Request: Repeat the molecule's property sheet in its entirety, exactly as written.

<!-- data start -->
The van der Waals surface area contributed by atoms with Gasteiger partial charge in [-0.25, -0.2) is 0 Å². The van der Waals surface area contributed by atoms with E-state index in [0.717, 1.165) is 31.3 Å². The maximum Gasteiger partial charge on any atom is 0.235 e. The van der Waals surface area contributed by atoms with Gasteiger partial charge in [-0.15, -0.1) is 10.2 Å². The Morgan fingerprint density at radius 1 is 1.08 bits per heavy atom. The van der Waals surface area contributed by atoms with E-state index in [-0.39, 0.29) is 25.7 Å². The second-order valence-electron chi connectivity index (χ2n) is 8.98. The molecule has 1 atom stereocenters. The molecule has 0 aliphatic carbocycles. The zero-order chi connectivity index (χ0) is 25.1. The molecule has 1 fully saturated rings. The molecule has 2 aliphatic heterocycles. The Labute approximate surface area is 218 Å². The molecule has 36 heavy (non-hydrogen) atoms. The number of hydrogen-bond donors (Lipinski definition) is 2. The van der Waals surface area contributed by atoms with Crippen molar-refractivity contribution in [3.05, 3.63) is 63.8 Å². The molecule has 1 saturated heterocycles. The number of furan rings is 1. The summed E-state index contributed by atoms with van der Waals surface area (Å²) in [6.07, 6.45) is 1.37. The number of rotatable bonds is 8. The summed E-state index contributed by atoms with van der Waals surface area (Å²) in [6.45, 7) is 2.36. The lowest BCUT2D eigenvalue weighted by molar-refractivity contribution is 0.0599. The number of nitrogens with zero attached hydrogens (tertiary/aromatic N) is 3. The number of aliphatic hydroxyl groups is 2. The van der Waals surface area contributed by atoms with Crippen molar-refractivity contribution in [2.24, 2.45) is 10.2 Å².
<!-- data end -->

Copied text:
The van der Waals surface area contributed by atoms with Gasteiger partial charge in [-0.25, -0.2) is 0 Å². The van der Waals surface area contributed by atoms with E-state index in [0.717, 1.165) is 31.3 Å². The maximum Gasteiger partial charge on any atom is 0.235 e. The van der Waals surface area contributed by atoms with Gasteiger partial charge in [-0.15, -0.1) is 10.2 Å². The Morgan fingerprint density at radius 1 is 1.08 bits per heavy atom. The van der Waals surface area contributed by atoms with E-state index in [-0.39, 0.29) is 25.7 Å². The second-order valence-electron chi connectivity index (χ2n) is 8.98. The molecule has 1 atom stereocenters. The molecule has 0 aliphatic carbocycles. The zero-order chi connectivity index (χ0) is 25.1. The molecule has 1 fully saturated rings. The molecule has 2 aliphatic heterocycles. The Labute approximate surface area is 218 Å². The molecule has 36 heavy (non-hydrogen) atoms. The number of hydrogen-bond donors (Lipinski definition) is 2. The van der Waals surface area contributed by atoms with Crippen molar-refractivity contribution in [3.05, 3.63) is 63.8 Å². The molecule has 1 saturated heterocycles. The number of furan rings is 1. The summed E-state index contributed by atoms with van der Waals surface area (Å²) in [6.07, 6.45) is 1.37. The number of rotatable bonds is 8. The summed E-state index contributed by atoms with van der Waals surface area (Å²) in [6.45, 7) is 2.36. The lowest BCUT2D eigenvalue weighted by molar-refractivity contribution is 0.0599. The number of nitrogens with zero attached hydrogens (tertiary/aromatic N) is 3. The number of aliphatic hydroxyl groups is 2. The van der Waals surface area contributed by atoms with Crippen molar-refractivity contribution in [2.24, 2.45) is 10.2 Å².